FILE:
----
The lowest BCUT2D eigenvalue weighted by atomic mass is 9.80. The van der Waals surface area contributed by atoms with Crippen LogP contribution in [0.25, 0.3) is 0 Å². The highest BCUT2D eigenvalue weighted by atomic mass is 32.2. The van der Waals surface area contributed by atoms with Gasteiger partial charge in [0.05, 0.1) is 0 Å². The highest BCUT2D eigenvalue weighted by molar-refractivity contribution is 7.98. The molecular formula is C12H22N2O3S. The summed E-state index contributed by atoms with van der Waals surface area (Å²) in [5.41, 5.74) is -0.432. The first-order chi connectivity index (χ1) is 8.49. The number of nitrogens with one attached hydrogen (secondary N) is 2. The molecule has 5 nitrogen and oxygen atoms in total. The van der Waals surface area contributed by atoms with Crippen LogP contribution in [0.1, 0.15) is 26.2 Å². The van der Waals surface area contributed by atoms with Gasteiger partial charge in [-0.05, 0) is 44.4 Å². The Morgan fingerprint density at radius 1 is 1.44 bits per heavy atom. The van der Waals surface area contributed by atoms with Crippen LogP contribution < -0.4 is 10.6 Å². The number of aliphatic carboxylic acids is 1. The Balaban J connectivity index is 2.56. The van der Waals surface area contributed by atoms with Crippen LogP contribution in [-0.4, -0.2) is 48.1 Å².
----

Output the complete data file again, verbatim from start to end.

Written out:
The lowest BCUT2D eigenvalue weighted by atomic mass is 9.80. The van der Waals surface area contributed by atoms with Crippen LogP contribution in [0.25, 0.3) is 0 Å². The highest BCUT2D eigenvalue weighted by atomic mass is 32.2. The van der Waals surface area contributed by atoms with Gasteiger partial charge in [0.05, 0.1) is 0 Å². The highest BCUT2D eigenvalue weighted by molar-refractivity contribution is 7.98. The molecular formula is C12H22N2O3S. The summed E-state index contributed by atoms with van der Waals surface area (Å²) in [5.41, 5.74) is -0.432. The first-order chi connectivity index (χ1) is 8.49. The number of nitrogens with one attached hydrogen (secondary N) is 2. The molecule has 5 nitrogen and oxygen atoms in total. The van der Waals surface area contributed by atoms with Crippen LogP contribution in [0.1, 0.15) is 26.2 Å². The van der Waals surface area contributed by atoms with Gasteiger partial charge in [-0.05, 0) is 44.4 Å². The Morgan fingerprint density at radius 1 is 1.44 bits per heavy atom. The van der Waals surface area contributed by atoms with Crippen LogP contribution < -0.4 is 10.6 Å². The number of aliphatic carboxylic acids is 1. The Balaban J connectivity index is 2.56. The van der Waals surface area contributed by atoms with Crippen LogP contribution in [-0.4, -0.2) is 48.1 Å².